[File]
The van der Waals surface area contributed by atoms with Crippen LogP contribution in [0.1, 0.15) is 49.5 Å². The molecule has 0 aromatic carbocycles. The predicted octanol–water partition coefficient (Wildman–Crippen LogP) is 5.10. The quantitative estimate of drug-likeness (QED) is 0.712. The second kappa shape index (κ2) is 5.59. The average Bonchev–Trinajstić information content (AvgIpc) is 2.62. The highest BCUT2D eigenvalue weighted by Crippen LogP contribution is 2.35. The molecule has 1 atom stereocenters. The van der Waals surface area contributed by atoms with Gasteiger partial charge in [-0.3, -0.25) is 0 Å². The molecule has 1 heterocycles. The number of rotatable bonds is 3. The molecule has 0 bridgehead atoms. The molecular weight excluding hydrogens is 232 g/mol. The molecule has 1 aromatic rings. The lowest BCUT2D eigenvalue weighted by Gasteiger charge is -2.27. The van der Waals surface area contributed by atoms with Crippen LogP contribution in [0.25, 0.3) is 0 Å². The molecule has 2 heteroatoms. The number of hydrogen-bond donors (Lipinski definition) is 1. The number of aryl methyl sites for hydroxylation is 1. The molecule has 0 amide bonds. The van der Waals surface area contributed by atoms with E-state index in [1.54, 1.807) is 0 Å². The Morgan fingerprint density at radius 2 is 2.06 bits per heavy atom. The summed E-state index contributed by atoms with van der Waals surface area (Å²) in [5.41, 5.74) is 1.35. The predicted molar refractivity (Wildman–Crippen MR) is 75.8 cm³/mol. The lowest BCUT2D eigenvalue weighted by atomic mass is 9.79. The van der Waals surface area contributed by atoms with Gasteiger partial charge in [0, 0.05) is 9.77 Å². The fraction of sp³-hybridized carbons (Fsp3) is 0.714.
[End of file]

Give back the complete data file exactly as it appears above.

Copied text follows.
The van der Waals surface area contributed by atoms with Crippen LogP contribution in [0.1, 0.15) is 49.5 Å². The molecule has 0 aromatic carbocycles. The predicted octanol–water partition coefficient (Wildman–Crippen LogP) is 5.10. The quantitative estimate of drug-likeness (QED) is 0.712. The second kappa shape index (κ2) is 5.59. The average Bonchev–Trinajstić information content (AvgIpc) is 2.62. The highest BCUT2D eigenvalue weighted by Crippen LogP contribution is 2.35. The molecule has 1 atom stereocenters. The van der Waals surface area contributed by atoms with Gasteiger partial charge in [-0.3, -0.25) is 0 Å². The molecule has 1 heterocycles. The number of rotatable bonds is 3. The molecule has 0 bridgehead atoms. The molecular weight excluding hydrogens is 232 g/mol. The molecule has 1 aromatic rings. The lowest BCUT2D eigenvalue weighted by Gasteiger charge is -2.27. The van der Waals surface area contributed by atoms with Crippen LogP contribution in [0.25, 0.3) is 0 Å². The molecule has 2 heteroatoms. The number of hydrogen-bond donors (Lipinski definition) is 1. The number of aryl methyl sites for hydroxylation is 1. The molecule has 0 amide bonds. The van der Waals surface area contributed by atoms with E-state index in [1.54, 1.807) is 0 Å². The Morgan fingerprint density at radius 2 is 2.06 bits per heavy atom. The summed E-state index contributed by atoms with van der Waals surface area (Å²) in [5.41, 5.74) is 1.35. The predicted molar refractivity (Wildman–Crippen MR) is 75.8 cm³/mol. The lowest BCUT2D eigenvalue weighted by atomic mass is 9.79. The van der Waals surface area contributed by atoms with Gasteiger partial charge in [0, 0.05) is 9.77 Å². The fraction of sp³-hybridized carbons (Fsp3) is 0.714.